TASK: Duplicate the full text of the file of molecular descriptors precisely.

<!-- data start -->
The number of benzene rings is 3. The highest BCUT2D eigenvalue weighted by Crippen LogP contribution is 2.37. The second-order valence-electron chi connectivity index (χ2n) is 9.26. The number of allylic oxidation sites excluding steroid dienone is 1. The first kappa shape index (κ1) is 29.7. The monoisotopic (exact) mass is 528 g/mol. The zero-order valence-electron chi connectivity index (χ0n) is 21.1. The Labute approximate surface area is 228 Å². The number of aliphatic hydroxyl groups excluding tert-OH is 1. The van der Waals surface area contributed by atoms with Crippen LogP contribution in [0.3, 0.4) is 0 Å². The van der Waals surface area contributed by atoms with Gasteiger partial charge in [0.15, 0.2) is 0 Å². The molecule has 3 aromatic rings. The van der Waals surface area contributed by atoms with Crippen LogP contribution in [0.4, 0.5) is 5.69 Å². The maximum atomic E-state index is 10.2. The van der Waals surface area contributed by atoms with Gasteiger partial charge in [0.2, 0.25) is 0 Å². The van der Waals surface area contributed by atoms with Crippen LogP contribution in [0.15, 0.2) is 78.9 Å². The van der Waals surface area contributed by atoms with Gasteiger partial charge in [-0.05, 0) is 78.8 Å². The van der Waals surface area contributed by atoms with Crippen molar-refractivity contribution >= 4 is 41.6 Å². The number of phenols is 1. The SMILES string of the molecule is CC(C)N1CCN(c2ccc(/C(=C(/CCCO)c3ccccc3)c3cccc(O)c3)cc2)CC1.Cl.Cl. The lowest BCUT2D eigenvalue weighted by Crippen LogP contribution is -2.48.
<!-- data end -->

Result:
The number of benzene rings is 3. The highest BCUT2D eigenvalue weighted by Crippen LogP contribution is 2.37. The second-order valence-electron chi connectivity index (χ2n) is 9.26. The number of allylic oxidation sites excluding steroid dienone is 1. The first kappa shape index (κ1) is 29.7. The monoisotopic (exact) mass is 528 g/mol. The zero-order valence-electron chi connectivity index (χ0n) is 21.1. The Labute approximate surface area is 228 Å². The number of aliphatic hydroxyl groups excluding tert-OH is 1. The van der Waals surface area contributed by atoms with Crippen LogP contribution in [0.3, 0.4) is 0 Å². The van der Waals surface area contributed by atoms with Gasteiger partial charge in [0.15, 0.2) is 0 Å². The molecule has 3 aromatic rings. The van der Waals surface area contributed by atoms with Crippen LogP contribution in [0.4, 0.5) is 5.69 Å². The maximum atomic E-state index is 10.2. The van der Waals surface area contributed by atoms with Gasteiger partial charge in [0.2, 0.25) is 0 Å². The van der Waals surface area contributed by atoms with Crippen LogP contribution in [0.15, 0.2) is 78.9 Å². The van der Waals surface area contributed by atoms with Gasteiger partial charge in [-0.05, 0) is 78.8 Å². The van der Waals surface area contributed by atoms with Crippen molar-refractivity contribution >= 4 is 41.6 Å². The number of phenols is 1. The SMILES string of the molecule is CC(C)N1CCN(c2ccc(/C(=C(/CCCO)c3ccccc3)c3cccc(O)c3)cc2)CC1.Cl.Cl. The lowest BCUT2D eigenvalue weighted by Crippen LogP contribution is -2.48.